Rabbit Springs: Old Indian Council Site

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rabbit springsThis article appeared in the February 1960 Ranchman magazine, by Myron A. Hurd. Photo, courtesy of the Claremore Museum of History, is of the old Simpson house, which still stands today northwest of Chelsea. 

“Your father never felt fully dressed until he had a six-shooter in his holster and a quart bottle in his pocket,” Stacy Ann Simpson’s mother told her.  Naturally, that was back in the days when you wore a gun to survive…if you were fast enough on the draw.  Her father was Perd Taylor, 1/16 Cherokee, born at Andrews, North Carolina in 1873, and educated in schools at Asheville, North Carolina and Nashville, Tennessee.

The Taylors immigrated to the Western Cherokee Nation in the 1870’s and settled near Pryor Creek.  Her given name of Stacy Ann comes from Stacy Ann Whitaker, who married her father’s brother, Will Taylor.  The Whitaker home at Pryor is on part of the Whitaker allotment.

One of the three voting precincts in Cooweescoowee District, Indian Territory, was located at Rabbit Springs, which is 1/8 mile east of Ann Simpson’s house, and about one mile west of Waller school and five miles west of Chelsea.  The springs were named for a Cherokee named Bunny.

The Simpson family has owned the Springs for years.  In 1938, George and Ann built an eight room, stone mansion so they could pipe water from the springs to the house, and it never failed them through the years until after an oil company did some blasting and drilling near the springs a few years back, she says. “When we built the house we paid carpenters 75 cents an hour and stone masons $3.00 per day, she recalls.”

It was at Rabbit Springs that Ann’s father and mother met during an Indian picnic.  Besides gathering there for elections and picnics, the Indians held camp meetings, stomp dances and council meetings.

It was on Ann’s grandmother’s place (Laura Elizabeth Welch Taylor) that Colonel Drake drilled the first oil well in Rogers County and some say the first in the State.  It is in the Cherokee Central community.

The old “Drumgool” school which Will Rogers attended as a boy, while living with his sister, Sallie McSpadden, was on land used by Ned Taylor, brother of Perd Taylor, Ann’s father.  The Ned Taylor story is one of the most tragic among the old timers I have learned about.  Almost the whole family was wiped out by tuberculosis.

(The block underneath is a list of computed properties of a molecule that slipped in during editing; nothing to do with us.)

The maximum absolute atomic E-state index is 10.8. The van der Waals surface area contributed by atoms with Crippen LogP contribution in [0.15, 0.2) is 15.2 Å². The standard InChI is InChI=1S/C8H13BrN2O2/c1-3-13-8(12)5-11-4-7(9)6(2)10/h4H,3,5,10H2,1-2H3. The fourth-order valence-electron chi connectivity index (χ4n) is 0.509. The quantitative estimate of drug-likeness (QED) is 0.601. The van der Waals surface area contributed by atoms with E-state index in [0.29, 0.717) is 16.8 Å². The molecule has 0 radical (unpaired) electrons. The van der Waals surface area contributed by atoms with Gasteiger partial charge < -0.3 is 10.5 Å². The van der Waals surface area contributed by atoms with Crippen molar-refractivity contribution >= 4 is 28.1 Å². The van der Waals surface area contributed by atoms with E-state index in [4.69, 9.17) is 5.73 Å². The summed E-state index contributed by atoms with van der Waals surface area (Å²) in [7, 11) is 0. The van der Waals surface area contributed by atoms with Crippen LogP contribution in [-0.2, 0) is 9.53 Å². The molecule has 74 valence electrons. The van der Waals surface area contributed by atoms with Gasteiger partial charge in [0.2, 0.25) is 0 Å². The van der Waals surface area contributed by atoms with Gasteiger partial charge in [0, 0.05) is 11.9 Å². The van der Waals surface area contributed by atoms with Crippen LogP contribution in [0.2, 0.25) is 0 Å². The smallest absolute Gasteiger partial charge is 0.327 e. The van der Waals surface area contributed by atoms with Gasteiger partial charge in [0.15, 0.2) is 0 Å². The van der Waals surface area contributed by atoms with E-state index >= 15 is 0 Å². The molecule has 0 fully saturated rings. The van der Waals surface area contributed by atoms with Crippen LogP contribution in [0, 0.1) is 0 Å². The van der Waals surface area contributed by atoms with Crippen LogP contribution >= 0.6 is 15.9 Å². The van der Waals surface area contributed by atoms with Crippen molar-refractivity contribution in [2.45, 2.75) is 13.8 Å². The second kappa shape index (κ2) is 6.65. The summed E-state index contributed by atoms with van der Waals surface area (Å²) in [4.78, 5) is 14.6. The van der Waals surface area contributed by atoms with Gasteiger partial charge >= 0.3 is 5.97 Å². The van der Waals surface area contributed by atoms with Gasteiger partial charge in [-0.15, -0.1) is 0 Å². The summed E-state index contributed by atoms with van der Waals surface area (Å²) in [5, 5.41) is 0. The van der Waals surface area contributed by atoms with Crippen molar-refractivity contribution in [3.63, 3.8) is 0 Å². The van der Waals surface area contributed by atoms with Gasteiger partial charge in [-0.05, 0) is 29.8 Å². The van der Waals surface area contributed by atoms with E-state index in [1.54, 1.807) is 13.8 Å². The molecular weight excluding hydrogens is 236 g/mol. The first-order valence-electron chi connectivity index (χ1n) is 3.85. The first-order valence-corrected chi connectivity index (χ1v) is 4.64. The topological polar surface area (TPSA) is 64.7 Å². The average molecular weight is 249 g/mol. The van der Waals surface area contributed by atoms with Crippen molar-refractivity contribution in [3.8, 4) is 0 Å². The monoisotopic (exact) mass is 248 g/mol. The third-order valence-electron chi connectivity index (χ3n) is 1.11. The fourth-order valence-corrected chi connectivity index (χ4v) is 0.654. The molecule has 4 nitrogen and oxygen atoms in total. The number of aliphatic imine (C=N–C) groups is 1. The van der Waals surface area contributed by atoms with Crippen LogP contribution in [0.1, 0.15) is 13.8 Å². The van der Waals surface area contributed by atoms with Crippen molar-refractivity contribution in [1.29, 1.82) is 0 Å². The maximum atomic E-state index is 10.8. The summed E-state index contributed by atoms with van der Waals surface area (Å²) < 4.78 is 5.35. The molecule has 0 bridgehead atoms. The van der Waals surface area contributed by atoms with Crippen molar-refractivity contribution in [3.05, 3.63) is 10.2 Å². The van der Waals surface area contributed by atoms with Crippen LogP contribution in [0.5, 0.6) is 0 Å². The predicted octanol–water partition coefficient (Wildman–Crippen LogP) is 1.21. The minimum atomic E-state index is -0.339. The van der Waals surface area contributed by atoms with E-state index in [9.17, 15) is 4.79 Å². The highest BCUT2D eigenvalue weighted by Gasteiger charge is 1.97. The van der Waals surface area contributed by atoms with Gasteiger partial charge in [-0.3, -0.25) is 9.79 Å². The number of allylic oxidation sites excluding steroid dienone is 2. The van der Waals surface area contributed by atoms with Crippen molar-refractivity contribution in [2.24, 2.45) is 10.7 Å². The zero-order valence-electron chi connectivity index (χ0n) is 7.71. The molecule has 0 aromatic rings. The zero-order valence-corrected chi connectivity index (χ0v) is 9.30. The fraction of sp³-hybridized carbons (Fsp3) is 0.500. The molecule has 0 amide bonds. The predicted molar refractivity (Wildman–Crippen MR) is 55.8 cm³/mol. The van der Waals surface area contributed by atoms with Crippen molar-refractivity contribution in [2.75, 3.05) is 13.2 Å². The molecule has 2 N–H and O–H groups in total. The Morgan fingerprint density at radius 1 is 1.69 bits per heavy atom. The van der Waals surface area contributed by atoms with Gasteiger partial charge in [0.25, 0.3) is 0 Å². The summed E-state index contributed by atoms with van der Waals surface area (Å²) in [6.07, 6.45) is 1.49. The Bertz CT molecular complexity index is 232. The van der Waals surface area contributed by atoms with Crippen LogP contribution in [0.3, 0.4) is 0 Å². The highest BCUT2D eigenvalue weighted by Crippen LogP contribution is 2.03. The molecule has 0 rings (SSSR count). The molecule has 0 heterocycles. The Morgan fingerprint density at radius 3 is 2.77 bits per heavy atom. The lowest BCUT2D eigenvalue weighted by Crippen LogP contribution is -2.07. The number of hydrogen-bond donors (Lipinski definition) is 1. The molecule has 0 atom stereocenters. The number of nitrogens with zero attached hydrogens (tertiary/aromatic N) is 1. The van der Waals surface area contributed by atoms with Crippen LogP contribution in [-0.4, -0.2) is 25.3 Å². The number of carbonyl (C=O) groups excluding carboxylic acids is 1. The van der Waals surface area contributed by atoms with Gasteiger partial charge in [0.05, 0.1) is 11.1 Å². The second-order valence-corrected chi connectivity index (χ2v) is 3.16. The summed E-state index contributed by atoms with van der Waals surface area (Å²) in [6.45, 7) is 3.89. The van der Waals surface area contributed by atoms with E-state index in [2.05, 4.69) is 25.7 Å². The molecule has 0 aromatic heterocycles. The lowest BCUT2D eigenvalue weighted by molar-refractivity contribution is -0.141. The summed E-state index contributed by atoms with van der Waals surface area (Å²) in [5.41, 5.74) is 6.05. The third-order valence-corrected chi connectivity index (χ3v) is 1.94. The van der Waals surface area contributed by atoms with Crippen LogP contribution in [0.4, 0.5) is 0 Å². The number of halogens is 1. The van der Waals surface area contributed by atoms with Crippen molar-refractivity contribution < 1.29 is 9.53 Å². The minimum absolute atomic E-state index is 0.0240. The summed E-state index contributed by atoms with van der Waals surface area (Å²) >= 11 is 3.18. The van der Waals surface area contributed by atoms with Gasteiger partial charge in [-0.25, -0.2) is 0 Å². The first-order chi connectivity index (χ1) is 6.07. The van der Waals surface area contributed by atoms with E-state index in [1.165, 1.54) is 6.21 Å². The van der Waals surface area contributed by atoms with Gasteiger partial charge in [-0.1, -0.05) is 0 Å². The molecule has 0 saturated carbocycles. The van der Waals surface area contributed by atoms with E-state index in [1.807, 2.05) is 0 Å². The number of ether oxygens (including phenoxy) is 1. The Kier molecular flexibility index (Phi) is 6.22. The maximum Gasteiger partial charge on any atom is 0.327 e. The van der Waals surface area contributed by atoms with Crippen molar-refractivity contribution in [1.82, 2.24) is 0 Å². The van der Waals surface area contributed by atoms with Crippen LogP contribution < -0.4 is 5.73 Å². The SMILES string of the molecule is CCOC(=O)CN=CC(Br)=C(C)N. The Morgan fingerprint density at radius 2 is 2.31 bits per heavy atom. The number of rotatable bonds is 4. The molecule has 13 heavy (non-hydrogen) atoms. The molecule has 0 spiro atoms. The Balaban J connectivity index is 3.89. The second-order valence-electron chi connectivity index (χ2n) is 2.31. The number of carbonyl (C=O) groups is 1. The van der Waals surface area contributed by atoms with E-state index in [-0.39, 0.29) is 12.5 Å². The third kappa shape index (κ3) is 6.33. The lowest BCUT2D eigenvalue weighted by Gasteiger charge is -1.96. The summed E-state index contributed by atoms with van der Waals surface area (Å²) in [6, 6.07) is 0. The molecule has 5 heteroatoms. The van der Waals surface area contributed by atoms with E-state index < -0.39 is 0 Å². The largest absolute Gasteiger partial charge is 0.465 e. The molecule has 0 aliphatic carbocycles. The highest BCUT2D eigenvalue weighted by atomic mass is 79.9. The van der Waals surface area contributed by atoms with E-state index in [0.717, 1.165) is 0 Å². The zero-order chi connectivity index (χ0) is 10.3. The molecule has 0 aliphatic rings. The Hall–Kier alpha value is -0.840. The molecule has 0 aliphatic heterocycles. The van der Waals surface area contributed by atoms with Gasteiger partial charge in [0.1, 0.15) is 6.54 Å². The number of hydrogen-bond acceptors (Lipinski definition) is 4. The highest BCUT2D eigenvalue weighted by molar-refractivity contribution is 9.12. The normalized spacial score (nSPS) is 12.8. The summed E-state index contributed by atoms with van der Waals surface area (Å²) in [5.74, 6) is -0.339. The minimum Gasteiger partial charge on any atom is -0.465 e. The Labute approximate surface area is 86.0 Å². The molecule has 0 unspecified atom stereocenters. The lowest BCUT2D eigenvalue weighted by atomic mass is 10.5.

The Perd Taylors were among the pioneers of Pryor Creek and helped organize the Presbyterian Church there.  Born at Pryor, Stacy Ann (Taylor) Simpson attended school there, then attended Northeastern at Tahlequah during 1921 and 1922.  She began teaching at Love School where she met George Simpson at a pie supper and they were married in 1923.

It was George’s father, T. J. Simpson, who accumulated enough land to form the basic holding of Ann Simpson’s present 410 acre farm.  The elder, T. B. Slick leased Simpson’s land for oil in 1904 and it was he who developed the wells on the 10 acres where Rabbit Springs ran unfailingly until recently.

It was about a quarter mile southwest of this spring where Watt Mayes of Pryor taught an Indian school long before statehood and had to ride horseback to Tahlequah to collect his pay.

It was always a pleasure to stop for a chat with Ann Simpson.  She speaks in the vernacular and with the relaxed charm of old-timers.  On one occasion her son, Bob, and I drove over the farm to work out plans for soil conservation practices.  When we returned she had about the biggest bait of “vittles” cooked up for three persons that I ever saw.  Naturally, this old corn-fed, country boy just about had to be helped away from the table.

Ann Simpson can tell you all about the woes of being a widow.  Like most women, it had never occurred to her that she might one day have to take over, and she was unprepared when her husband, George, passed away in 1951.  While there were many faithful friends ready to help her over the rough spots, there were also friends and neighbors who tried to take advantage of her.  But she weathered the difficulties without having to plaster the place with mortgages.

They usually butchered 8 to 10 head of hogs, a beef or two, and canned their surplus vegetables and fruits.  They were too busy to do much visiting but always had lots of company.

It is easy to see why folks visited the Simpsons.  At the time it was built they probably had the largest, most modern country home in Rogers County, with a basement, and a fireplace for cozy comfortable living, and hospitality to go with it.

The Simpsons have two children.  Marjorie Burnett lives at Ponca City, and her son, Bob and his wife, Anita Streeter, live in North Carolina.  He is employed by the National Park Service as Biological Aid in communicable diseases.

It always gives me satisfaction to see the old-timers holding on to their land.  While Stacy Ann Simpson admits that there are a lot of difficulties, she is determined to keep this historic old place.  I hope she holds to her determination.

While Yellow Springs southeast of Bushyhead and Kephart Springs north of Claremore equal Rabbit Springs in historic significance and colorful history, only Rabbit Springs is still owned by a member of the pioneer families who settled and developed this area.

Perhaps the historic background will appear of greater importance in years to come when historians have more time to weigh the importance of these Indian Council sites.

 

Edited and submitted by the Claremore Museum of History.


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